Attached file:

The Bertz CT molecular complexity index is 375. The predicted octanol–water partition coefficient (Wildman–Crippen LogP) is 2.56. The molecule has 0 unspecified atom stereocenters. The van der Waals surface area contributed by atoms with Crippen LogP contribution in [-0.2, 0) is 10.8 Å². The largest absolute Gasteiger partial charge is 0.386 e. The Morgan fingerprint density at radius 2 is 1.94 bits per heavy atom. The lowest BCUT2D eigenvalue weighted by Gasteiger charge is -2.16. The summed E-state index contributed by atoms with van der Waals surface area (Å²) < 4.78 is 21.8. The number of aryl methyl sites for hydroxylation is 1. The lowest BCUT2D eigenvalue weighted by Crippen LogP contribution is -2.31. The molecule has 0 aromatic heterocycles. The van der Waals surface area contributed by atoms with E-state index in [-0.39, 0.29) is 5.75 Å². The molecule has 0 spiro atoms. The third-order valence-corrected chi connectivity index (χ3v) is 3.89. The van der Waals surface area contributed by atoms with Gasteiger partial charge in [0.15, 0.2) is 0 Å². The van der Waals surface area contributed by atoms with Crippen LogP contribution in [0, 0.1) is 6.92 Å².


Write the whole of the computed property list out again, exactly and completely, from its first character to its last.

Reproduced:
The Bertz CT molecular complexity index is 375. The predicted octanol–water partition coefficient (Wildman–Crippen LogP) is 2.56. The molecule has 0 unspecified atom stereocenters. The van der Waals surface area contributed by atoms with Crippen LogP contribution in [-0.2, 0) is 10.8 Å². The largest absolute Gasteiger partial charge is 0.386 e. The Morgan fingerprint density at radius 2 is 1.94 bits per heavy atom. The lowest BCUT2D eigenvalue weighted by Gasteiger charge is -2.16. The summed E-state index contributed by atoms with van der Waals surface area (Å²) < 4.78 is 21.8. The number of aryl methyl sites for hydroxylation is 1. The lowest BCUT2D eigenvalue weighted by Crippen LogP contribution is -2.31. The molecule has 0 aromatic heterocycles. The van der Waals surface area contributed by atoms with E-state index in [-0.39, 0.29) is 5.75 Å². The molecule has 0 spiro atoms. The third-order valence-corrected chi connectivity index (χ3v) is 3.89. The van der Waals surface area contributed by atoms with Gasteiger partial charge in [0.15, 0.2) is 0 Å². The van der Waals surface area contributed by atoms with Crippen LogP contribution in [0, 0.1) is 6.92 Å².